The only way one was permitted to move about Kanto was in devoting your life to chasing the elusive dream of finally owning all of the critters. A dream that's getting further and further away with each game. As of 2017 there's what, 800 of the buggers? There are more Pokémon than there are peers in the fucking House of Lords.

Considering the impact of Pokémon Go, I'd say that GAME Freak inc were bang on the money with their presentation of Pokémon. What made the weirdness of the setting truly noticeable was that there was nothing else to it beyond the Pokémon mechanic. Battle, capture, rinse, and repeat - it's as insanely unilateral as the Yorkshire Ripper. Was an Orwellian law passed in Kanto that prevented the NPCs from discussing anything other than Pokémon?


Elemental themed cartoon versions of real-world animals are cool and all, but there are other things to life. Like cider and pizza. And where are all the disgruntled janitors ready to go postal after another day cleaning up Ponyta shit?

I don't remember getting 'the vibe' from Red and Blue back in the day. The setting perfectly mirrored my fanaticism for these creatures. When I had the likes of a blade-handed insectoid (Scyther) and fire-bird (Moltres) to keep me distracted, it was little wonder I never really thought too much about The Stepford Wives' style creepiness under the surface.

Red and Blue had enough overtly disturbing material anyway. Illegal gambling dens, child-abducting Pokémon, Italian gang leaders, parasitic Pokémon, and a genuine Pet Sematary in Lavender Town. 



The singular focus on the Pokémon themselves meant that there was more grinding than a night club in the early-Noughties.

Most other JRPGs - yes, it may not be cool enough to hang with Final Fantasy but this is a JRPG - usually have something else to distract from the merciless grind. Even if that something is dressing up your female companions in the most hentai-friendly outfits possible. Everything in Red and Blue relied on your devotion to the cause of capturing, training, battling, and trading the 151 critters. It's as though the Child Catcher from Chitty Chitty Bang Bang ended up in Mad Max Beyond Thunderdome.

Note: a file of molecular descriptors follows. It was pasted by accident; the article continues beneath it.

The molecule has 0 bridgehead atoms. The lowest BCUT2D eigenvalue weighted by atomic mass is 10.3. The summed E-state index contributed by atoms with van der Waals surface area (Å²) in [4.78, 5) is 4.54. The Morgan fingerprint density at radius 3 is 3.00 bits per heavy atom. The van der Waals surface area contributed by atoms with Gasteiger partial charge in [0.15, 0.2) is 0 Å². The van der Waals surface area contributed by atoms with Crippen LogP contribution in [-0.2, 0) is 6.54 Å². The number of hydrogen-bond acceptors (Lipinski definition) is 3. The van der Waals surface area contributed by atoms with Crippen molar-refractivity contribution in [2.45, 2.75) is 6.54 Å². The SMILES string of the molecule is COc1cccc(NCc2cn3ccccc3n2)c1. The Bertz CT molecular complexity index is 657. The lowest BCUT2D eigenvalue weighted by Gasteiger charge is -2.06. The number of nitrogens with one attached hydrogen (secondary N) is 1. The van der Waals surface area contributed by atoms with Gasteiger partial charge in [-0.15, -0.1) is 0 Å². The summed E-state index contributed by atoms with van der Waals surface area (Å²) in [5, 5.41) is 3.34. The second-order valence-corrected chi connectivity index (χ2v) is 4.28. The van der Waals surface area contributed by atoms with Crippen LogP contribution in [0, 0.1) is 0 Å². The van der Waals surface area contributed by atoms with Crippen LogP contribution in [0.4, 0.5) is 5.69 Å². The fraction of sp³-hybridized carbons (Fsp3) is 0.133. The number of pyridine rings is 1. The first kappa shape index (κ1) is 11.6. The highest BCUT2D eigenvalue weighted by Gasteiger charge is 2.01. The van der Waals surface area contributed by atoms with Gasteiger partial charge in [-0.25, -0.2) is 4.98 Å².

Being a monster collecting game, Red and Blue obviously hinged on the appeal of their titular creatures. A lot of 'fans' still uphold the first generation as being not only the best, but the only generation of Pokémon that's worthwhile. Genwunners they're called, and they possess the same brand of strawman nostalgia popular with Brexiters and Trump voters.

Objectively speaking, however, the designs of many first generation Pokémon are iconic. Everyone knows Pikachu, the game's rather interpretive depiction of mouse that's more like something Doctor Moreau would knock up. The little yellow critter, one of the franchise's most enduring creations, is (alongside Mickey Mouse and Hello Kitty) emblematic of what I like to call 'Friendly Capitalism'.

There are tons of popular Gen 1 'mons which hold up today. A better reviewer might dwell on these classic designs, but this is The Crusades of a Critic, and you've already played these games. So I'm going to make fun of some of the shite ones instead. It should be noted, however, that a lot of these are down to bad sprite work, an issue that was fixed from Gen 2 onwards.


(Left) Lickitung: This one's always bad though. Do I go for a window-licker joke, or a KISS reference?

(Right) Exeggutor: Jesus. I saw The Void recently. I think this monstrosity was in it. Wait a minute - is it supposed to be a palm tree or an eggplant? Get your story straight, GAME Freak. Better in the later games, rad name too.